by Rick Bayless, guest contributor
Rick Bayless‘ mastery of regional Mexican cuisine at Chicago’s Frontera Grill, Topolobampo, and Xoco has made him one of the nation’s most celebrated and best-known chefs. He also is a Good Food advocate who is greatly concerned with the welfare of family farmers and the integrity of the food we eat. He thus was distressed by a court ruling that overturned Mexico’s two-year-old ban on genetically modified (GMO) corn, and expressed his concerns in this column first published on his rickbayless.com website on Aug. 22. FamilyFarmed is republishing his opinion piece with permission.
Good Food on Every Table also published an article on May 7 that highlighted Rick Bayless’ pioneering role in establishing a market for local, sustainably produced food in the Chicago area by purchasing from small farms in the region. Click here to read about his efforts.
In Mexico yesterday turned out to be a very sad day — some would say a day of immeasurable cruelty. A judge overturned the 2013 ban on growing GMO corn, in the country that gave us corn, that offers us more corn diversity than anywhere on the planet. What do we have to look forward to now?
Several things, I think.
First, fewer of Mexico’s unique landrace varieties will be grown. GMO corn is so seductive to farmers. It’s usually easier to grow, more disease resistant and more productive. Why bother, then, with all the hundreds of local varieties, each evolved to provide Mexico’s grain staple for a unique parcel of land, a unique climate, a unique community?
If we’re only talking productivity, there’s little reason to bother with them. But a myopic pursuit of productivity hasn’t always proven wise. Especially when a crop is so thoroughly identified with a culture. As they say in Mexico, “Sin maíz, no hay país,” “Without corn, there is no country.”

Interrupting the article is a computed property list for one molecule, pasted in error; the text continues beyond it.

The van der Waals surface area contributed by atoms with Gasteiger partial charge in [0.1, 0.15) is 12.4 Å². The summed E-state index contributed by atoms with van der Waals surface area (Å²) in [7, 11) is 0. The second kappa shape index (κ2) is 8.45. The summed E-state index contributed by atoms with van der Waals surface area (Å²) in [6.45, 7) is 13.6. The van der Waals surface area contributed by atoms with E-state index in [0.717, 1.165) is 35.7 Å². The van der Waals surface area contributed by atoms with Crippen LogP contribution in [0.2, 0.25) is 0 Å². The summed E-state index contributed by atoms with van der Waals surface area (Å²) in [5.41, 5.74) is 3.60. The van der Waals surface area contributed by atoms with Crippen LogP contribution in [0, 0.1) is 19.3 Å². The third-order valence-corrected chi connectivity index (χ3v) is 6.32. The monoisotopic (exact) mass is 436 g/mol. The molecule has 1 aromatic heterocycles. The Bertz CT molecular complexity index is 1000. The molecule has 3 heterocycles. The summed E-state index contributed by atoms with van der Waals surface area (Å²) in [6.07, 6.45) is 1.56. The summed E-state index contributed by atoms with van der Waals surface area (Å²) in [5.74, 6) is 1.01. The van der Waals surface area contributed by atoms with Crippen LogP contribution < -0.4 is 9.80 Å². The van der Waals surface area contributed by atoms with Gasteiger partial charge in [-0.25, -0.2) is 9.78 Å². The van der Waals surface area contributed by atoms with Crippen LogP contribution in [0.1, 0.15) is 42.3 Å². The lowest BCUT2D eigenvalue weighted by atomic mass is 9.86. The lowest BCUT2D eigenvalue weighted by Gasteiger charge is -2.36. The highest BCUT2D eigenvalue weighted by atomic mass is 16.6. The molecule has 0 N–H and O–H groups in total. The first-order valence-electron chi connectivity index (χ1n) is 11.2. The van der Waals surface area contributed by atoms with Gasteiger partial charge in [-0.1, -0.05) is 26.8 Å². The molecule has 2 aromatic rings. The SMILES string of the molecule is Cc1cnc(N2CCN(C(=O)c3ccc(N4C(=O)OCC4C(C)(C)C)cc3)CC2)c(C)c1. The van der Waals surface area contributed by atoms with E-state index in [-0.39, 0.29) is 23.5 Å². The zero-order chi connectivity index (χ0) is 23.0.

If (when?) GMO corn eventually blankets mountains and valleys, high plains and jungles of Mexico, what will this uniquely diverse “culture of corn” have become? Perhaps more than anywhere on earth, Mexico has experienced thousands of years of vital cultural heterogeneity — Aztecs, Mayas, Zapotecs, Mixtecs, Totonacs, Huichols, Triques, Purepechas, to name a few, overlaid with Spanish, French, North American, Lebanese and more). Will we see that Mexico’s beautiful diversity has faded into bland homogeneity, bland and characterless as the lab-manufactured corn that’s providing daily nourishment?
Second, no matter what you think of GMOs (I think the topic is way more complex and less straightforward than some may suggest), we can be certain of one thing: Genetic drift from GMO corn will likely contaminate some of the Mexico’s hundreds of unique corn varieties, rendering them compromised at best when we need these uniquely hearty soldiers to defend against unforeseen blights or to offer unthought-of options as climates and soils change.
And third, I think it’s pretty certain that GMO corn in Mexico will rob us of flavor. Now, I know in the United States until recently, we’ve opted for big and beautiful and durable and shippable over anything flavorful. But now there is a groundswell of voices who are taking a stand for quality of life. Delicious flavor makes life worth living, and anyone who says differently is either a ruthless capitalist or simply not paying attention.
Until someone offers me a GMO corn with the wonderful richness of bolita from Michoacan or popcorn nuttiness of tuxpeño from Oaxaca, I think that corn has little to offer. Maseca brand masa harina has sadly already had far too much luck convincing Mexico that one single, solitary bland corn flavor is all Mexico needs. Planting GMO corn through out the country may be the last and final argument in that discussion.
We all do what we can. At our restaurants in Chicago, we buy organically grown landrace corn from Michoacan (thank you Masienda for searching it out and importing it for us!). It’s boiled and stone-ground in the ancient style. And we hand-press and griddle-bake tortillas from that beautiful nixtamalized corn during lunch and dinner service.
Preserving heritage, whether in Mexico or here in Chicago, preserves not only a way of life, but the opportunity to appreciate the full range of delicious flavor this world has to offer us.